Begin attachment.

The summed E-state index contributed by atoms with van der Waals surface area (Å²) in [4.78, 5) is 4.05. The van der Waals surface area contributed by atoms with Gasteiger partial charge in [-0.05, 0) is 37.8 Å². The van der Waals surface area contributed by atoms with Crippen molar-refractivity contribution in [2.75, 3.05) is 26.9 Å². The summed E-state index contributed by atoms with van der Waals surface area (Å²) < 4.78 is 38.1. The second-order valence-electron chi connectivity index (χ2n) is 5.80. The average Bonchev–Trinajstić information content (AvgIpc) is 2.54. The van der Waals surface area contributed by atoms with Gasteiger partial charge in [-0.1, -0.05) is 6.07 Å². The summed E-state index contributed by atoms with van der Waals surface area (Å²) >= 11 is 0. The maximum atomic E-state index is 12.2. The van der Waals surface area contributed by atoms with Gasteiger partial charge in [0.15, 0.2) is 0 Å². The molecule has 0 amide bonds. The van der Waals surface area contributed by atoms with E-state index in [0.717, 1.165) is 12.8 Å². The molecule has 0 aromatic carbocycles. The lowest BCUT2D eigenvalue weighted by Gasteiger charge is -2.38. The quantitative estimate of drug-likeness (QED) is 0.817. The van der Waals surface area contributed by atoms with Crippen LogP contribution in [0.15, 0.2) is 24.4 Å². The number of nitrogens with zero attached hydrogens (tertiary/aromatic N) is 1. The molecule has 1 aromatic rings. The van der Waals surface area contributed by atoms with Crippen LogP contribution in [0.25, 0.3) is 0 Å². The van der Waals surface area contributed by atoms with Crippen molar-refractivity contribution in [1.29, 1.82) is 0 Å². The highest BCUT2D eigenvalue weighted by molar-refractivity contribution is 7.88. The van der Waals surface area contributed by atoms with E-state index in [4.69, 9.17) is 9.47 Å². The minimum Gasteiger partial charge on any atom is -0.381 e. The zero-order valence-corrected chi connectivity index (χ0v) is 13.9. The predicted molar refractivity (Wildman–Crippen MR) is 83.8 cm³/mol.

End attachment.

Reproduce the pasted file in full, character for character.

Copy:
The summed E-state index contributed by atoms with van der Waals surface area (Å²) in [4.78, 5) is 4.05. The van der Waals surface area contributed by atoms with Gasteiger partial charge in [-0.05, 0) is 37.8 Å². The van der Waals surface area contributed by atoms with Crippen molar-refractivity contribution in [2.75, 3.05) is 26.9 Å². The summed E-state index contributed by atoms with van der Waals surface area (Å²) < 4.78 is 38.1. The second-order valence-electron chi connectivity index (χ2n) is 5.80. The average Bonchev–Trinajstić information content (AvgIpc) is 2.54. The van der Waals surface area contributed by atoms with Gasteiger partial charge in [-0.1, -0.05) is 6.07 Å². The summed E-state index contributed by atoms with van der Waals surface area (Å²) >= 11 is 0. The maximum atomic E-state index is 12.2. The van der Waals surface area contributed by atoms with Gasteiger partial charge in [0.15, 0.2) is 0 Å². The molecule has 0 amide bonds. The van der Waals surface area contributed by atoms with E-state index in [0.717, 1.165) is 12.8 Å². The molecule has 0 aromatic carbocycles. The lowest BCUT2D eigenvalue weighted by Gasteiger charge is -2.38. The quantitative estimate of drug-likeness (QED) is 0.817. The van der Waals surface area contributed by atoms with Crippen LogP contribution in [0.15, 0.2) is 24.4 Å². The number of nitrogens with zero attached hydrogens (tertiary/aromatic N) is 1. The molecule has 1 aromatic rings. The van der Waals surface area contributed by atoms with Crippen LogP contribution in [0.25, 0.3) is 0 Å². The van der Waals surface area contributed by atoms with Crippen molar-refractivity contribution in [1.29, 1.82) is 0 Å². The highest BCUT2D eigenvalue weighted by molar-refractivity contribution is 7.88. The van der Waals surface area contributed by atoms with E-state index in [4.69, 9.17) is 9.47 Å². The minimum Gasteiger partial charge on any atom is -0.381 e. The zero-order valence-corrected chi connectivity index (χ0v) is 13.9. The predicted molar refractivity (Wildman–Crippen MR) is 83.8 cm³/mol.